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Tuesday's Afternoon Update

Florida’s health department undercounted COVID cases and deaths, state audit says

Florida’s COVID-19 data was so inaccurate, incomplete and delayed during the first months of the pandemic that government officials and the public may not have had necessary information to determine the effectiveness of the state’s COVID-19 precautions and the best plan to fight the virus, according to a state report released Monday. Covering the state’s pandemic response from March to October 2020, the year-long analysis by the State Auditor General found missing case and death data, unreported demographic details, and incomplete contact tracing as the virus spread across the state. More from the Tampa Bay Times and the Miami Herald.

Relativity Space's first 3D-printed rocket stage arrives in Florida ahead of launch

The 3D-printed booster for Relativity Space's first Terran 1 rocket arrived in Florida over the weekend, marking a critical milestone for the company still targeting this year for its first launch. On Monday, more than a dozen technicians carefully monitored the nearly imperceptible movement of the rocket's first stage from an extended semitrailer onto mounting hardware in a hangar at Cape Canaveral Space Force Station. More from Florida Today.

Southern Fidelity Insurance loses financial rating

In another troubling sign for Florida’s property insurance market, Southern Fidelity Insurance Co. has lost its financial stability rating. The rating agency Demotech announced it withdrew the rating, at least in part because Southern Fidelity was not able to finish purchasing reinsurance, which is critical backup coverage. More from the Tampa Bay Times.

Can Fort Lauderdale tunnel its way out of gridlock? City ready to make deal with Elon Musk team

Two underground tunnels built for whisking tourists from downtown Fort Lauderdale to the beach in Teslas might cost $100 million — but no one knows for sure. To find out, Fort Lauderdale will need to pay Elon Musk’s Boring Company $375,000 to investigate the true cost before moving ahead with the ambitious job of designing and building the underground tunnel system, currently dubbed the Las Olas Loop. The city commission is expected to vote on the interim agreement Tuesday night and a final contract in the coming months. More from the South Florida Sun-Sentinel.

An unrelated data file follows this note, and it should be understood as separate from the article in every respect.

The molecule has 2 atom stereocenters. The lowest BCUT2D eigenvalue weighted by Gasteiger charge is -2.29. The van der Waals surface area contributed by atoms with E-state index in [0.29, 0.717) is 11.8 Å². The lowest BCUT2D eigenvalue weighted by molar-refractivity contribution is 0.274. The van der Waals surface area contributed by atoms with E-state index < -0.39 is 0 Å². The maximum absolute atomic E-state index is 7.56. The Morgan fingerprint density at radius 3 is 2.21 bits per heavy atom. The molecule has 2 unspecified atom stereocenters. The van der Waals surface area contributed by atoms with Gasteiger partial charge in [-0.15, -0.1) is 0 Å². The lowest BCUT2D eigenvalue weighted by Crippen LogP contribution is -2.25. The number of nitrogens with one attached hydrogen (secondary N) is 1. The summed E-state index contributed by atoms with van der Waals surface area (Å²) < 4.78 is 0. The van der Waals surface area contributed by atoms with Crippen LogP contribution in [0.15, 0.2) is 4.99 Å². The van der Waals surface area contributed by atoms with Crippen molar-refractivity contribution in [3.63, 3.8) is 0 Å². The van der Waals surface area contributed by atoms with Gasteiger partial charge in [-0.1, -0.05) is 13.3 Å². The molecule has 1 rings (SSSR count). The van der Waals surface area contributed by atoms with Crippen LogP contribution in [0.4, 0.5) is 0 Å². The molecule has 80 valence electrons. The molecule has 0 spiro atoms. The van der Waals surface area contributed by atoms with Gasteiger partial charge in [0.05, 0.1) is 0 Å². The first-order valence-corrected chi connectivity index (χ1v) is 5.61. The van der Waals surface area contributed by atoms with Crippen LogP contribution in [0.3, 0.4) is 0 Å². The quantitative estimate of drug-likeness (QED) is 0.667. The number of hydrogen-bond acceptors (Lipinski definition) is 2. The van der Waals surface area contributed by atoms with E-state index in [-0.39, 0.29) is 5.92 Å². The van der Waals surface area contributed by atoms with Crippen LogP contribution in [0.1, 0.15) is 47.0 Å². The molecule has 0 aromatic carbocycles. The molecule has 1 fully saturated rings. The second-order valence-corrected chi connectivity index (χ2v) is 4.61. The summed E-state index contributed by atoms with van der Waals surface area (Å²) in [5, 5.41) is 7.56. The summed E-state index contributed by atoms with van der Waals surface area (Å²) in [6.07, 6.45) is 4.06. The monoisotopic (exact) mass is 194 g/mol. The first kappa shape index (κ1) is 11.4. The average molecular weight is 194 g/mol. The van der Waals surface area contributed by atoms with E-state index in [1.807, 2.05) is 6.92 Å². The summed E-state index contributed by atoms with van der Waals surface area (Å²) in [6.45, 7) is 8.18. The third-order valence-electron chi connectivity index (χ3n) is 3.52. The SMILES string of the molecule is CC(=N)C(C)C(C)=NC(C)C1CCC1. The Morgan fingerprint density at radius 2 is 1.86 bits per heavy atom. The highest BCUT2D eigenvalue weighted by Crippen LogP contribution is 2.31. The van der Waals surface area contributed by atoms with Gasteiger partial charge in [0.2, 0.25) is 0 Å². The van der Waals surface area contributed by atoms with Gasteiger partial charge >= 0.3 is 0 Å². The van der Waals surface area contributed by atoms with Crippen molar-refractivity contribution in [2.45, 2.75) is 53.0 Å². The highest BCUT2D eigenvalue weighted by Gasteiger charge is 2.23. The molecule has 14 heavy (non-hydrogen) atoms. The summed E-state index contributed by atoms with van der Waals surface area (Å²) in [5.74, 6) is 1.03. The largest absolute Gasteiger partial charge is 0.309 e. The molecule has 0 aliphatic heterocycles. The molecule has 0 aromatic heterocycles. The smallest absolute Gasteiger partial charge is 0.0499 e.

Orlando grants could lead to day centers for homeless people

Orlando officials agreed to grant about $45,000 to a pair of organizations to study if and how they can open centers to help in the region’s bout with street homelessness and mental health. The grants to Aspire Health Partners and Grand Avenue Economic Community Development Corp will help the groups take a look at costs and plans to repurpose and upgrade existing facilities to provide safe havens for unsheltered people and those with severe mental illnesses. More from the Orlando Sentinel.

Sports Business
Lucky’s Lake Swim hosts Special Olympics USA Games’ first open-water swim

Lucky’s Lake Swim, a staple for Central Florida open-water swimming since 1989, will become a part of Special Olympics history this week, hosting a competition with athletes from around the country. Dozens of competitors will participate in the first open-water swim event in Lake Cane as part of the Special Olympics USA Games with events slated for June 7-8. Though the addition of open-water swimming to The Games is new, Lucky Meisenheimer has been coaching and hosting Special Olympians for more than a decade.

» More from the Orlando Sentinel.


Business Profile
'Shark Tank' potential: Teen's Amelia Island business spreads the magic of baby veggies

At age 4, on a visit to a department store with his mother, Connor Hiebel asked a man if he would like to buy a rock. The man did and apparently was so impressed with the young entrepreneur that he gave the rock back and told him to sell it to someone else. Despite a litany of medical challenges, Connor has been selling ever since — at 6 he sold soy candles to buy a lizard — and is currently operating his own home-based business, Amelia Island Microgreens.

» Read more from the Florida Times-Union.